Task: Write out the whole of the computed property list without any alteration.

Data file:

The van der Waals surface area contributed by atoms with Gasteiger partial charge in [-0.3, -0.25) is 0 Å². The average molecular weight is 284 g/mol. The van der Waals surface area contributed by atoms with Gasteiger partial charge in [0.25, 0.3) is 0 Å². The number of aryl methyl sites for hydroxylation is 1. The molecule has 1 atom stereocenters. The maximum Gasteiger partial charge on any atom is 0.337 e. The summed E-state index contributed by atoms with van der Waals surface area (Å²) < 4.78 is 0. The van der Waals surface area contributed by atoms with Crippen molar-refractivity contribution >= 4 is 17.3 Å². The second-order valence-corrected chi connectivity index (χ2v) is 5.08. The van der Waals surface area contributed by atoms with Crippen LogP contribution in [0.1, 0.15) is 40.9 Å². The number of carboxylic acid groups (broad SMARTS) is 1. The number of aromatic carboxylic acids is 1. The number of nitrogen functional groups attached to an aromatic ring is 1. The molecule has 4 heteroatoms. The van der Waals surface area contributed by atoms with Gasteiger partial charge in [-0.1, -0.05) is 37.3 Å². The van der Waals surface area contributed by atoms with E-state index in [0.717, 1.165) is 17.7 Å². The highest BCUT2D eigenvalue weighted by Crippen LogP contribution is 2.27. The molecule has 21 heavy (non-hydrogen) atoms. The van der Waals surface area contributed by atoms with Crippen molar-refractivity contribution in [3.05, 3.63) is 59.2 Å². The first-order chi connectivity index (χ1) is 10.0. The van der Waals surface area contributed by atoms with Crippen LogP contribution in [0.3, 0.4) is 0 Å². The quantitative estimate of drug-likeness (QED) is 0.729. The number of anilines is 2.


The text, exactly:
The van der Waals surface area contributed by atoms with Gasteiger partial charge in [-0.3, -0.25) is 0 Å². The average molecular weight is 284 g/mol. The van der Waals surface area contributed by atoms with Gasteiger partial charge in [0.25, 0.3) is 0 Å². The number of aryl methyl sites for hydroxylation is 1. The molecule has 1 atom stereocenters. The maximum Gasteiger partial charge on any atom is 0.337 e. The summed E-state index contributed by atoms with van der Waals surface area (Å²) < 4.78 is 0. The van der Waals surface area contributed by atoms with Crippen molar-refractivity contribution >= 4 is 17.3 Å². The second-order valence-corrected chi connectivity index (χ2v) is 5.08. The van der Waals surface area contributed by atoms with Crippen LogP contribution in [0.1, 0.15) is 40.9 Å². The number of carboxylic acid groups (broad SMARTS) is 1. The number of aromatic carboxylic acids is 1. The number of nitrogen functional groups attached to an aromatic ring is 1. The molecule has 4 heteroatoms. The van der Waals surface area contributed by atoms with Gasteiger partial charge in [-0.1, -0.05) is 37.3 Å². The van der Waals surface area contributed by atoms with E-state index in [0.717, 1.165) is 17.7 Å². The highest BCUT2D eigenvalue weighted by Crippen LogP contribution is 2.27. The molecule has 21 heavy (non-hydrogen) atoms. The van der Waals surface area contributed by atoms with Crippen molar-refractivity contribution in [3.05, 3.63) is 59.2 Å². The first-order chi connectivity index (χ1) is 10.0. The van der Waals surface area contributed by atoms with Crippen LogP contribution in [0.3, 0.4) is 0 Å². The quantitative estimate of drug-likeness (QED) is 0.729. The number of anilines is 2.